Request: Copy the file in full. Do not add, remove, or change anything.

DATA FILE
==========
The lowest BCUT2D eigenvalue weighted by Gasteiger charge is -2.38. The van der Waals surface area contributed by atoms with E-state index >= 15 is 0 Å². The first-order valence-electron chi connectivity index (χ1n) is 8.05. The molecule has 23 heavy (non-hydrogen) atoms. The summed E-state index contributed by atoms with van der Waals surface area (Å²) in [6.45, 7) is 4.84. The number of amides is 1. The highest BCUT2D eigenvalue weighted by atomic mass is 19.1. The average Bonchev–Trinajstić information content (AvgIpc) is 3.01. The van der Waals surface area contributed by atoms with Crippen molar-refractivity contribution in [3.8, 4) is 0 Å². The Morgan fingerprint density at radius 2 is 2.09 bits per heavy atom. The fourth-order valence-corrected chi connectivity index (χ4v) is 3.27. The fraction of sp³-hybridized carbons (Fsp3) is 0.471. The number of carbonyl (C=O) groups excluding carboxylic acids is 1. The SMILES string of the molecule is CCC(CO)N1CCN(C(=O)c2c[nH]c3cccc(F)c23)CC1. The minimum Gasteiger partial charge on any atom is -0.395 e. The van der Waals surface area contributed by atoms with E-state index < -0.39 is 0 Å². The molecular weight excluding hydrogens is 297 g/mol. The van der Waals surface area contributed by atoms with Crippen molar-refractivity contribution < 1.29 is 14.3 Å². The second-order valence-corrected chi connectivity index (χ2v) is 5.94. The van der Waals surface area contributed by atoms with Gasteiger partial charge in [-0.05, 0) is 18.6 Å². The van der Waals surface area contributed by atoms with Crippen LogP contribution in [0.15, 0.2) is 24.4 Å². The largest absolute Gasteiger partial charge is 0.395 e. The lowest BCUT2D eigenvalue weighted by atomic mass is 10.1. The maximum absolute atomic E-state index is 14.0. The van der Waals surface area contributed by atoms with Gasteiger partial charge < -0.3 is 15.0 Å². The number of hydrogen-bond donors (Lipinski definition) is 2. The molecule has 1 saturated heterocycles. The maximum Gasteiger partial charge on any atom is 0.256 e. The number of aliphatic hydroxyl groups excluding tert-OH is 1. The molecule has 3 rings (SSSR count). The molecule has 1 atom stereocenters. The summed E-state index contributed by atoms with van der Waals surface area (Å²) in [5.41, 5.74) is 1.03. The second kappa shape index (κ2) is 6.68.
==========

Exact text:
The lowest BCUT2D eigenvalue weighted by Gasteiger charge is -2.38. The van der Waals surface area contributed by atoms with E-state index >= 15 is 0 Å². The first-order valence-electron chi connectivity index (χ1n) is 8.05. The molecule has 23 heavy (non-hydrogen) atoms. The summed E-state index contributed by atoms with van der Waals surface area (Å²) in [6.45, 7) is 4.84. The number of amides is 1. The highest BCUT2D eigenvalue weighted by atomic mass is 19.1. The average Bonchev–Trinajstić information content (AvgIpc) is 3.01. The van der Waals surface area contributed by atoms with Crippen molar-refractivity contribution in [3.8, 4) is 0 Å². The Morgan fingerprint density at radius 2 is 2.09 bits per heavy atom. The fourth-order valence-corrected chi connectivity index (χ4v) is 3.27. The fraction of sp³-hybridized carbons (Fsp3) is 0.471. The number of carbonyl (C=O) groups excluding carboxylic acids is 1. The SMILES string of the molecule is CCC(CO)N1CCN(C(=O)c2c[nH]c3cccc(F)c23)CC1. The minimum Gasteiger partial charge on any atom is -0.395 e. The van der Waals surface area contributed by atoms with E-state index < -0.39 is 0 Å². The molecular weight excluding hydrogens is 297 g/mol. The van der Waals surface area contributed by atoms with Crippen molar-refractivity contribution < 1.29 is 14.3 Å². The second-order valence-corrected chi connectivity index (χ2v) is 5.94. The van der Waals surface area contributed by atoms with Gasteiger partial charge in [-0.05, 0) is 18.6 Å². The van der Waals surface area contributed by atoms with Crippen LogP contribution in [0.15, 0.2) is 24.4 Å². The largest absolute Gasteiger partial charge is 0.395 e. The lowest BCUT2D eigenvalue weighted by atomic mass is 10.1. The maximum absolute atomic E-state index is 14.0. The van der Waals surface area contributed by atoms with Gasteiger partial charge < -0.3 is 15.0 Å². The number of hydrogen-bond donors (Lipinski definition) is 2. The molecule has 1 saturated heterocycles. The maximum Gasteiger partial charge on any atom is 0.256 e. The number of aliphatic hydroxyl groups excluding tert-OH is 1. The molecule has 3 rings (SSSR count). The molecule has 1 atom stereocenters. The summed E-state index contributed by atoms with van der Waals surface area (Å²) in [5.41, 5.74) is 1.03. The second kappa shape index (κ2) is 6.68.